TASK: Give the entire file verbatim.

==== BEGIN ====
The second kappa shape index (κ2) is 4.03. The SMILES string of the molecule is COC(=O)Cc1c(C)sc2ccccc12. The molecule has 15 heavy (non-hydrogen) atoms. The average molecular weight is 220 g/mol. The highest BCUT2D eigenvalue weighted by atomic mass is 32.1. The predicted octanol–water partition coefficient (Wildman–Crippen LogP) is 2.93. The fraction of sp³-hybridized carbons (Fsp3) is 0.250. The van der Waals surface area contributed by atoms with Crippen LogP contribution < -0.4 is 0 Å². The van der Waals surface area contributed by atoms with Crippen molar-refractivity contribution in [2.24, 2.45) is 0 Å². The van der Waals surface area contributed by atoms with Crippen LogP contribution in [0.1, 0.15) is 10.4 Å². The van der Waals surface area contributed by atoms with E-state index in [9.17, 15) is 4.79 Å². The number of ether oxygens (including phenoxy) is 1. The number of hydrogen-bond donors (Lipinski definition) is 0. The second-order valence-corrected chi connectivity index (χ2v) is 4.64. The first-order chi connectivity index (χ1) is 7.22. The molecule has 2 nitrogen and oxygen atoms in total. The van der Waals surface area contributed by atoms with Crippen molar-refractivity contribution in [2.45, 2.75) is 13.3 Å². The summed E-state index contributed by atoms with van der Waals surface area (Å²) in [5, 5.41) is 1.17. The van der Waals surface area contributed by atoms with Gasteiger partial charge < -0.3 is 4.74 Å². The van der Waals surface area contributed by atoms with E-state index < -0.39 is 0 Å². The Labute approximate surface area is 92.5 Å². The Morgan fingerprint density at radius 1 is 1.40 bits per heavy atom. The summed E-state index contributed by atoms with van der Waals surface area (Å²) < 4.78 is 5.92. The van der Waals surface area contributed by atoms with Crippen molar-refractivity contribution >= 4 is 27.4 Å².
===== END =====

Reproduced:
The second kappa shape index (κ2) is 4.03. The SMILES string of the molecule is COC(=O)Cc1c(C)sc2ccccc12. The molecule has 15 heavy (non-hydrogen) atoms. The average molecular weight is 220 g/mol. The highest BCUT2D eigenvalue weighted by atomic mass is 32.1. The predicted octanol–water partition coefficient (Wildman–Crippen LogP) is 2.93. The fraction of sp³-hybridized carbons (Fsp3) is 0.250. The van der Waals surface area contributed by atoms with Crippen LogP contribution < -0.4 is 0 Å². The van der Waals surface area contributed by atoms with Crippen molar-refractivity contribution in [2.24, 2.45) is 0 Å². The van der Waals surface area contributed by atoms with Crippen LogP contribution in [0.1, 0.15) is 10.4 Å². The van der Waals surface area contributed by atoms with E-state index in [9.17, 15) is 4.79 Å². The number of ether oxygens (including phenoxy) is 1. The number of hydrogen-bond donors (Lipinski definition) is 0. The second-order valence-corrected chi connectivity index (χ2v) is 4.64. The first-order chi connectivity index (χ1) is 7.22. The molecule has 2 nitrogen and oxygen atoms in total. The van der Waals surface area contributed by atoms with Crippen molar-refractivity contribution in [2.45, 2.75) is 13.3 Å². The summed E-state index contributed by atoms with van der Waals surface area (Å²) in [5, 5.41) is 1.17. The van der Waals surface area contributed by atoms with Gasteiger partial charge < -0.3 is 4.74 Å². The van der Waals surface area contributed by atoms with E-state index < -0.39 is 0 Å². The Labute approximate surface area is 92.5 Å². The Morgan fingerprint density at radius 1 is 1.40 bits per heavy atom. The summed E-state index contributed by atoms with van der Waals surface area (Å²) < 4.78 is 5.92. The van der Waals surface area contributed by atoms with Crippen molar-refractivity contribution >= 4 is 27.4 Å².